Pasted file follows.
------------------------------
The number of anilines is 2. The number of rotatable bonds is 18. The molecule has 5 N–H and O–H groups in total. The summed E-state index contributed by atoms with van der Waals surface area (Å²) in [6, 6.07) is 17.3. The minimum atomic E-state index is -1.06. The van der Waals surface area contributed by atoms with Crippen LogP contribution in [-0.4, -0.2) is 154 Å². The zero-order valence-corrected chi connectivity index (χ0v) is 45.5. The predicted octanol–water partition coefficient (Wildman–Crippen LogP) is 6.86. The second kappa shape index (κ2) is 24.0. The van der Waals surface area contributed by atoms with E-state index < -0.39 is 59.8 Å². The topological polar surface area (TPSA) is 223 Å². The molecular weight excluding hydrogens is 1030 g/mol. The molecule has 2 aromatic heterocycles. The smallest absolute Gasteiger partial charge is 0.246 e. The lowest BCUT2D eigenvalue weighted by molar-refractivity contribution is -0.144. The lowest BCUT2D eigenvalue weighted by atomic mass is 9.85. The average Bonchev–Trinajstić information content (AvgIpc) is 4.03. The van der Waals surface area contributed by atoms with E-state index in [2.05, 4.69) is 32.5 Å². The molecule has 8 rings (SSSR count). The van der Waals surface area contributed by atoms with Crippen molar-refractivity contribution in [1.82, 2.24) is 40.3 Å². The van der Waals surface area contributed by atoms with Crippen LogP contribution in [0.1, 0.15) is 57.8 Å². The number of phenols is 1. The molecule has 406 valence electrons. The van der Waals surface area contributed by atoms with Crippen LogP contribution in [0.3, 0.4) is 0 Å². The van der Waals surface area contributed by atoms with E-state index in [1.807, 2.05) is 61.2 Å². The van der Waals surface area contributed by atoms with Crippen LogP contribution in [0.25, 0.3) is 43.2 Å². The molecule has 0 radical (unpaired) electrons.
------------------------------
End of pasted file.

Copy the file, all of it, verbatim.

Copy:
The number of anilines is 2. The number of rotatable bonds is 18. The molecule has 5 N–H and O–H groups in total. The summed E-state index contributed by atoms with van der Waals surface area (Å²) in [6, 6.07) is 17.3. The minimum atomic E-state index is -1.06. The van der Waals surface area contributed by atoms with Crippen LogP contribution in [-0.4, -0.2) is 154 Å². The zero-order valence-corrected chi connectivity index (χ0v) is 45.5. The predicted octanol–water partition coefficient (Wildman–Crippen LogP) is 6.86. The second kappa shape index (κ2) is 24.0. The van der Waals surface area contributed by atoms with E-state index < -0.39 is 59.8 Å². The topological polar surface area (TPSA) is 223 Å². The molecular weight excluding hydrogens is 1030 g/mol. The molecule has 2 aromatic heterocycles. The smallest absolute Gasteiger partial charge is 0.246 e. The lowest BCUT2D eigenvalue weighted by molar-refractivity contribution is -0.144. The lowest BCUT2D eigenvalue weighted by atomic mass is 9.85. The average Bonchev–Trinajstić information content (AvgIpc) is 4.03. The van der Waals surface area contributed by atoms with E-state index in [2.05, 4.69) is 32.5 Å². The molecule has 8 rings (SSSR count). The van der Waals surface area contributed by atoms with Crippen molar-refractivity contribution in [1.82, 2.24) is 40.3 Å². The van der Waals surface area contributed by atoms with Crippen LogP contribution in [0.1, 0.15) is 57.8 Å². The number of phenols is 1. The molecule has 406 valence electrons. The van der Waals surface area contributed by atoms with Crippen LogP contribution in [0.3, 0.4) is 0 Å². The van der Waals surface area contributed by atoms with E-state index in [1.807, 2.05) is 61.2 Å². The van der Waals surface area contributed by atoms with Crippen LogP contribution in [0.25, 0.3) is 43.2 Å². The molecule has 0 radical (unpaired) electrons.